Yulanda Williams was about 12 when she began attending temple services in San Francisco with her parents. Her father, lured by Jones' reputation as a Christian prophet with healing powers, believed that the minister helped him recover from a heart attack.

In 1977, as news media were beginning to investigate disciplinary thrashings and other abuse in the temple, Jones summoned Williams and her husband to Guyana.

Upon arrival in Jonestown, the couple felt deceived. It was far from the paradise Jones described. People were packed into metal-roofed cabins, sleeping on bunks without mattresses and using outhouses with newsprint for toilet paper. There were armed guards, and Jones warned that deserters would encounter venomous snakes and hostile natives.

The preacher, who once charmed U.S. politicians and met with future first lady Rosalynn Carter, had turned into a pill-popping dictator who sadistically presided over harsh discipline. "I felt like I was in a concentration camp and he was Hitler," Williams said.

Because her husband was an attorney whose skills could be better used elsewhere, they were permitted to leave after a few weeks. And months before the horrific end, Williams and her family cut ties with the temple.

Eventually, Williams joined the San Francisco Police Department. But she told no one about her temple involvement for a decade because she feared the loss of her job. When she finally confided to a deputy chief, "He said, 'No way,' because everybody had this stereotype" about the kinds of people who were members of Peoples Temple, she recalled.

In fact, these were mostly ordinary people who joined the temple because they wanted to help their fellow man and be part of something larger than themselves.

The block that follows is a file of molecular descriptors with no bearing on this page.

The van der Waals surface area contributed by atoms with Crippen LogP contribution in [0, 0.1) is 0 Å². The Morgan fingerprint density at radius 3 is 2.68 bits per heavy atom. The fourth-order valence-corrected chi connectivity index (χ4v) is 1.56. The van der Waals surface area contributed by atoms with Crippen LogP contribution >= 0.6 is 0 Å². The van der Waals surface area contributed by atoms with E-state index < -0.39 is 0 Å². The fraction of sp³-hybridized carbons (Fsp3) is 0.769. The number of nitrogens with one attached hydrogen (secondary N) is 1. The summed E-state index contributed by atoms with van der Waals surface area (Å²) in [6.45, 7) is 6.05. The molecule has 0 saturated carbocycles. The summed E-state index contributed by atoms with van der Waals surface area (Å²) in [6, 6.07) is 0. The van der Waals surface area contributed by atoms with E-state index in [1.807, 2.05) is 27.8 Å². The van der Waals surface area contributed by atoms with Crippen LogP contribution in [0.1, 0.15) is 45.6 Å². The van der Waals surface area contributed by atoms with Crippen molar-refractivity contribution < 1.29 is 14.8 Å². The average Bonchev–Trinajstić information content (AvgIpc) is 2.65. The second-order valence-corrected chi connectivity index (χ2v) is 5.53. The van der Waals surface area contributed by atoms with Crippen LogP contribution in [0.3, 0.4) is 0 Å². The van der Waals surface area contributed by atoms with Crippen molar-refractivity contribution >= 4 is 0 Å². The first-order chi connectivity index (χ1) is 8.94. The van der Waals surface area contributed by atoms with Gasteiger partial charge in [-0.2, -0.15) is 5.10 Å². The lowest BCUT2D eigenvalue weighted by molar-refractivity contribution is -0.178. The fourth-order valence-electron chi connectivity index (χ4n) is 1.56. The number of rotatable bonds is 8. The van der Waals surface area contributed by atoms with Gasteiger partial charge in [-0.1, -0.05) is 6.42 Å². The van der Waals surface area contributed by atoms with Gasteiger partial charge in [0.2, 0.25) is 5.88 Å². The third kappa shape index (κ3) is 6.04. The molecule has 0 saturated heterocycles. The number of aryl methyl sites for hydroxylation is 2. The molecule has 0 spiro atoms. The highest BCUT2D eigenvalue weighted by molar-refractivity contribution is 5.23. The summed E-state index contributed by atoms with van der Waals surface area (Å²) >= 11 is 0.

Williams thrived as a policewoman. The department needed officers to connect with gang members and other juveniles in trouble with the law. "I told my story to young people," said Williams. "They were amazed because they never imagined anyone could beat these types of odds."

On the morning of Nov. 18, Ryan's party was about to tour the settlement, and investigate whether its inhabitants truly were free to go.

Leslie Wilson, wife of security chief Joe Wilson, took her 3-year-old son Jakari to the kitchen building where they met seven others who had endured enough of Jonestown's Spartan life and Jones' faked sieges and suicide rehearsals. The group told fellow settlers they were going on a picnic - but they just kept on moving through the jungle, with Jakari slung in a sheet on Wilson's back.

"I was so scared I was shaking in my tennis shoes," she recalled. "I was waiting for a gunshot and a bullet and me dropping."

Concealed by thick undergrowth, the escapees passed so close to the Jonestown guard shack that they could hear voices. Trudging 35 miles along railroad tracks, they arrived sweaty and dirty that night in the town of Matthews Ridge.

Wilson, who lost her mother, brother, sister and husband that Saturday, would be consumed with survivor's guilt.

On Mother's Day, two years after Jonestown, she thought about what it must have been like for her mother to see two of her children die. She put a pistol to her head.

She did not shoot. She had to live, she decided, for the sake of her son.

After a bout with drug abuse, she twice married and bore two more children.